Anyway I was thinking about that because of a new art exhibit in the Netherlands focusing on Nazi design. Fascism after all was partly an aesthetic movement. Its central rituals were massively choreographed displays of uniforms and precision marching, and its leaders were very interested in cultivating a style to match their swagger. In writing about 1945 Tony Judt found several witnesses who mourned the fall of Nazism as an aesthetic catastrophe; one wrote, "I will never see anything truly beautiful again."
If the Times has it right, the curator of this exhibit is mainly a rebel bad boy who wants to tweak the noses of earnest liberals:
In an interview with De Volkskrant, a Dutch newspaper, last year, he positioned himself as a renegade, describing the Dutch museum world as “too feminine” and “destructively politically correct.”But his exhibit makes many people nervous because of the return of far-right politics in Europe. Is now really the time, critics ask, to remind people that the Nazis had cool posters?
Will we now see a category of suspiciously pro-Nazi people who claim to just be interested in their design, you know, because of its technical excellence?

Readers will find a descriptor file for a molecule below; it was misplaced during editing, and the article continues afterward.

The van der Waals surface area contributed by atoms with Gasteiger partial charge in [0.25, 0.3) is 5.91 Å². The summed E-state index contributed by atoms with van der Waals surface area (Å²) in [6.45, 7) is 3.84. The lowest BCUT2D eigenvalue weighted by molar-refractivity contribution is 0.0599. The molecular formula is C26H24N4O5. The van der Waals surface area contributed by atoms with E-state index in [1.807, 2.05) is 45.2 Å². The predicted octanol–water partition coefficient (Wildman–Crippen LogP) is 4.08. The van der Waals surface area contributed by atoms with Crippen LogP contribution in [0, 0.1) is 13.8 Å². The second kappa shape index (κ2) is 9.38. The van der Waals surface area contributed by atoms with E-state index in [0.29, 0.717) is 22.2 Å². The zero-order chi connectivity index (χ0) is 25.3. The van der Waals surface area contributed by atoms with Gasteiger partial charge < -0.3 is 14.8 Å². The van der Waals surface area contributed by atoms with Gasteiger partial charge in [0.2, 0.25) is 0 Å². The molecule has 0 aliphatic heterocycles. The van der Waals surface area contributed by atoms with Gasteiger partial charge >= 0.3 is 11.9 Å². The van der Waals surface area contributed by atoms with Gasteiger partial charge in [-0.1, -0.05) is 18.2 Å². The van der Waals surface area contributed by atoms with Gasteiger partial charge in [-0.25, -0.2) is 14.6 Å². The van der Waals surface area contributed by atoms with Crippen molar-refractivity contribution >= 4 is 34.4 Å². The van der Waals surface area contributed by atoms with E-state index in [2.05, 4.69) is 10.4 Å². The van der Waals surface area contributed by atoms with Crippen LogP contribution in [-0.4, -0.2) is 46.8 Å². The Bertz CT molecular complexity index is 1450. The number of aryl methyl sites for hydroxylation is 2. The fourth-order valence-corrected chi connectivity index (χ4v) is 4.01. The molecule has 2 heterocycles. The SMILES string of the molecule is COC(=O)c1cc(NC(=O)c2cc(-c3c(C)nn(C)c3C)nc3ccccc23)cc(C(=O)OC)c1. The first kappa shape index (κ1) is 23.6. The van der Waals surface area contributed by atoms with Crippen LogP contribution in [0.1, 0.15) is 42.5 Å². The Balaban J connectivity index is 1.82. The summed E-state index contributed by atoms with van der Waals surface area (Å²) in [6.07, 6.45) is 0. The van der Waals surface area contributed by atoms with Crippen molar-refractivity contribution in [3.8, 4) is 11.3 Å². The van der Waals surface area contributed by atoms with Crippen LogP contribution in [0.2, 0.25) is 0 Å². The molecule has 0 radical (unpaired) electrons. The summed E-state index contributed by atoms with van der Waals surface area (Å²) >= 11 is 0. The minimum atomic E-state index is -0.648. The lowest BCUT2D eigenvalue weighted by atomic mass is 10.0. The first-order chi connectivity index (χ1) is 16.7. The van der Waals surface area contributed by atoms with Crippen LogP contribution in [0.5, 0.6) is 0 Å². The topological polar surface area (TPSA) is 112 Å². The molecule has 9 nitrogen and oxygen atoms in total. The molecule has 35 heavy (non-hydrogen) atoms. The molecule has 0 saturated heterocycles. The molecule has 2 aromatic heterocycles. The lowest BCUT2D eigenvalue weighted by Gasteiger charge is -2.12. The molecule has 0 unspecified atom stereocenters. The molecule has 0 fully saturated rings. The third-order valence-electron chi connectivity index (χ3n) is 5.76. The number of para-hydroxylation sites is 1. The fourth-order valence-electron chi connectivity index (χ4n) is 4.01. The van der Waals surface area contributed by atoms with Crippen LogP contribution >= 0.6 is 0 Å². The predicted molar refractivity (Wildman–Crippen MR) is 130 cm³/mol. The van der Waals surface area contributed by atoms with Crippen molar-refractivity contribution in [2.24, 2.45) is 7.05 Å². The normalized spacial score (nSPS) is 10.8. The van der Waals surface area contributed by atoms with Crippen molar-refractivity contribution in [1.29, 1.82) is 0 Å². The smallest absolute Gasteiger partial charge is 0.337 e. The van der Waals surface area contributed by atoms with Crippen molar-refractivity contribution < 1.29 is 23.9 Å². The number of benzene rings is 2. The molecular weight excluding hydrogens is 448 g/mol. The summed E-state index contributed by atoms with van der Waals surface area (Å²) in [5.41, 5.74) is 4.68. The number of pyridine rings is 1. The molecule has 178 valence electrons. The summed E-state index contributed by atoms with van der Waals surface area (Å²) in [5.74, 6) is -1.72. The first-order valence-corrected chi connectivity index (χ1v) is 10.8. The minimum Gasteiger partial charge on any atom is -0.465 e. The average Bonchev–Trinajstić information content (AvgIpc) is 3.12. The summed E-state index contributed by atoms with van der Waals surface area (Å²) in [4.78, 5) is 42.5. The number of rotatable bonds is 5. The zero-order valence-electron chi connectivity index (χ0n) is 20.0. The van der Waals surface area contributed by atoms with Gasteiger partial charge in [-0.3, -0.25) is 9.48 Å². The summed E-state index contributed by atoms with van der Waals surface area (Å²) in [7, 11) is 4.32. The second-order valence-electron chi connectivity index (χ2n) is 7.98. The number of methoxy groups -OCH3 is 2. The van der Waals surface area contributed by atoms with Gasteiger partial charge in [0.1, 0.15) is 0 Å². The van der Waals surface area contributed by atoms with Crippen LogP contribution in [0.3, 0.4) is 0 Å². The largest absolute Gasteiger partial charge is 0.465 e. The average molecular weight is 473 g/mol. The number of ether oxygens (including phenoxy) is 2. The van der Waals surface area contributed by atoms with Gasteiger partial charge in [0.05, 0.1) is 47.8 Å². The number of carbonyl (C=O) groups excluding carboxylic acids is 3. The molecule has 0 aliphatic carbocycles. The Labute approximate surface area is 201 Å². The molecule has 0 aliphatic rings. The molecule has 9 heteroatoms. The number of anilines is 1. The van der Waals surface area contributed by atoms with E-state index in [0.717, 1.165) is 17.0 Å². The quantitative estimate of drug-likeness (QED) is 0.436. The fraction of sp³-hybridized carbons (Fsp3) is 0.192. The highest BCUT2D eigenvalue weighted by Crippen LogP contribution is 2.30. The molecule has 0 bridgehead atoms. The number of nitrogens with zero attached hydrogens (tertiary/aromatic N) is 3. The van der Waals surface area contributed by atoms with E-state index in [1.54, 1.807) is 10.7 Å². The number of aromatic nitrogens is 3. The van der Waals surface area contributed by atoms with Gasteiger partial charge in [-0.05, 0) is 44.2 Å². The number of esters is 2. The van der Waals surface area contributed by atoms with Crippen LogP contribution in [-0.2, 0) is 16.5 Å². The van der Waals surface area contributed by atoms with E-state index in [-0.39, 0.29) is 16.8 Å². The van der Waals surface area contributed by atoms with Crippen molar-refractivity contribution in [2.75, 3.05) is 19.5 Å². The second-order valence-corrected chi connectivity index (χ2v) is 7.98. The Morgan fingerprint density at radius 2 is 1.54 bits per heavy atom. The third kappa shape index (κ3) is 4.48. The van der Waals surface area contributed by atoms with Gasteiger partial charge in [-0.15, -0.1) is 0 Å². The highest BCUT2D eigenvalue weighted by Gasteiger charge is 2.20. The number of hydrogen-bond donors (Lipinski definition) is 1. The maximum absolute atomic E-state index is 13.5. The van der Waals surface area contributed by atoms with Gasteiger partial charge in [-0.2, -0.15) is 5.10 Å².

The Nazis are fascinating, even to many liberals, even to many Jews. They just are. I am very curious about them, and honestly I would probably read more about them if I didn't sometimes get a sense of personal corruption and complicity from doing so.
And yet they are not like the medieval Mongols or the Assassins, far enough away from us that no harm can come from admiring their efficiency. The Nazis still have real followers determined to do evil things. As I said, I don't read much about the Nazis any more because I have the guilty sense that paying so much attention to them only feeds destructive politics in our own time. But I have a hard time condemning others who give in to the temptation to watch.